Kick and Punt ReturnersKick Returners: Tyreek Hill, De'Anthony Thomas Rookie sensation Tyreek Hill scored three return touchdowns and was the unanimous first-team All Pro returner across all publications in 2016. Perhaps surprisingly, though, he only handled a third of the team's kickoffs last year. While the percentage seems likely to grow, kickoff returners frequently share duties and last year's rotation-mate De'Anthony Thomas will likely remain a factor. Punt Returners: Tyreek Hill After leading the NFL in kickoff return touchdowns, punt return touchdowns, punt return yards, yards per punt return, ranking 4th in total returns and 3rd in total return yards, Hill's status as Kansas City's top returner is beyond question.
Offensive LineProjected Starters: LT Eric Fisher, LG Parker Ehinger, C Mitch Morse, RG Laurent Duvernay-Tardif, RT Mitchell Schwartz
Key Backups: Zach Fulton, Jah Reid, Mike Person, Bryan Witzmann The Chiefs' offensive line returns all five starters in all the same positions as last season, and the rankings love it when that happens. Right tackle Mitchell Schwartz has been a stalwart since his arrival in free agency but left tackle Eric Fisher has come up short in high profile situations. The team has a ton invested both players, for better or worse. Center Mitch Morse had an excellent sophomore season and looks to be one of the better young centers in the conference. The guards Parker Ehinger and Laurent Duvernay-Tardif are still developing but both can be replaced by Zach Fulton without the unit missing a beat. Jah Reid is the swing tackle, and he's proven himself a decent spot starter. Overall, this line is a mid tier unit that can get to the top tier if their left tackle and guards play with better consistency.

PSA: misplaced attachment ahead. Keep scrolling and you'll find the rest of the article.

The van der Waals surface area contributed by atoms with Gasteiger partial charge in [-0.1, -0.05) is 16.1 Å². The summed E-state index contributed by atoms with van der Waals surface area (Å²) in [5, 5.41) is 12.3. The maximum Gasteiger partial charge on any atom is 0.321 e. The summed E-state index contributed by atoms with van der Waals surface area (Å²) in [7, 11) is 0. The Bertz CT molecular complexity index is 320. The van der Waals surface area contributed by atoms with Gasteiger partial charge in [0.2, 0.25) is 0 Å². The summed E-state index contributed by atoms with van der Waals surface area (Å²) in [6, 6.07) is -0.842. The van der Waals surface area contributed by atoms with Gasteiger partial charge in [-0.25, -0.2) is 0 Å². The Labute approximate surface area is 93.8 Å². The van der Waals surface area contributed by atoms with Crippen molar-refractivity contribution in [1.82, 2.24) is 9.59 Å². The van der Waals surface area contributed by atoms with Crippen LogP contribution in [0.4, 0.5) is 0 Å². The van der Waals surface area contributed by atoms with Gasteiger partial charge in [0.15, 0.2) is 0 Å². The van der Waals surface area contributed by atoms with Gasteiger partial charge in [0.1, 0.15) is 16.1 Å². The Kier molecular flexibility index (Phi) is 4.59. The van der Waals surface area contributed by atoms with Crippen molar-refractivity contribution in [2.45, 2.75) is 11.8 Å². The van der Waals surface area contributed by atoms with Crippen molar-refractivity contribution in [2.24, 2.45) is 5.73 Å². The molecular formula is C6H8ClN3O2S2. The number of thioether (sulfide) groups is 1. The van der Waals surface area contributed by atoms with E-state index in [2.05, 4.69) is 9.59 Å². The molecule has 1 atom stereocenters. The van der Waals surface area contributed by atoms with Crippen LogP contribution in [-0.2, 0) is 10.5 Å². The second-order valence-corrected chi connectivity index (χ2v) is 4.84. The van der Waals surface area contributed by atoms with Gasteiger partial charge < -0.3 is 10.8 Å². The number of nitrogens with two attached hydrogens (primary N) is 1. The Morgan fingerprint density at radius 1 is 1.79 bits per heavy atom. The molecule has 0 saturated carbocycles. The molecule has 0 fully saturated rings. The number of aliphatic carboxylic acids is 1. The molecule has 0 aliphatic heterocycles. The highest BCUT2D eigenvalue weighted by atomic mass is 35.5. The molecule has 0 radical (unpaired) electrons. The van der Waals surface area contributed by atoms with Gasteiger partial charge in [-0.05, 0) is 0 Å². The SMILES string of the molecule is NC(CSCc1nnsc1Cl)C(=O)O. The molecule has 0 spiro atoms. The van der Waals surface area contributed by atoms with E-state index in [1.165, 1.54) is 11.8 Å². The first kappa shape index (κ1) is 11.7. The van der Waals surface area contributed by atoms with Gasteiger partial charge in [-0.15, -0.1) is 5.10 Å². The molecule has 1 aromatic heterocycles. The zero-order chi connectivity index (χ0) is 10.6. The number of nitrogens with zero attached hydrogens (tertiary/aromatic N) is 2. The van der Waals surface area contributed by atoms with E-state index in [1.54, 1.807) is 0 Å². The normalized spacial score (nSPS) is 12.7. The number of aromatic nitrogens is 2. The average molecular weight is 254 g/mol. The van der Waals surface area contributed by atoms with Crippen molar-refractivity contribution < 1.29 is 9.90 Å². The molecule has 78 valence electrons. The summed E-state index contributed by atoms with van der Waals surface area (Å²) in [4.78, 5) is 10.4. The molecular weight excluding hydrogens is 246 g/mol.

Team DefenseIf you want the Chiefs D/ST in your fantasy league this year, you will have to spend a top three pick after they finished #1 in most formats in 2016. That was with only 28 sacks, mostly because Justin Houston was a late arrival after offseason ACL surgery. Eric Berry and Marcus Peters led a secondary that recorded a league-leading 18 interceptions, including four returned for touchdowns. While that is a hard number to reproduce, a full season from Houston could create more pressure opportunities to offset the loss of defensive scores. The team swapped out Bennie Logan for Dontari Poe at nose tackle in free agency. Add in Tyreek Hill's everyweek return touchdown potential and it's easy to see how the Chiefs D/ST can tilt your fantasy matchup with pass rush, ball thieving, or slippery speed. They are the most worthy of draft capital of the D/ST's going early this year.
Defensive LineStarters: LE Rakeem Nunez-Roches, NT Bennie Logan, RE Chris Jones
Backups: DE Allen Bailey, DE Tannoh Kpassagnon, DE Jarvis Jenkins, NT T.J. Barnes Starting DL: This unit shakes up majorly from its 2016 form. Gone are NT Dontari Poe and DE Jaye Howard, and there's less dynamism in play right now. Nunez-Roches and Jones look like capable starters, and Jones is a candidate to chase eight sacks and a handful of passes defensed. But neither projects to the all-around numbers you're looking for in a DL2. Logan produced solidly with the Eagles and provides an athletic presence on the nose, but it's highly unlikely he exceeds 50 tackles or 3 sacks. Altogether, this line is devised to shoot gaps and funnel the offense toward the linebackers, not to churn out fantasy-worthy numbers on their own. Backup DL: These rotational cogs actually carry a little potential fantasy appeal. They'll also fall victim to the scheme, but boast some athletic upside and could conceivably improve on the starters' numbers if pressed to. Second-rounder Kpassagnon boasts studly athleticism and a productive college resume, but comes raw and may struggle for snaps as a rookie. Jenkins joined the team at midseason and was solid against the run, but doesn't offer much statistically; he's a space-eater who maxes out around 40 tackles and 4 sacks. Barnes is a mountain of a man at 6'7" and 364 pounds, but he's a journeyman who would rotate the nose with Nunez-Roches if Bennie Logan went down.
LinebackersStarters: LOLB Justin Houston, LILB Derrick Johnson, RILB Ramik Wilson, ROLB Dee Ford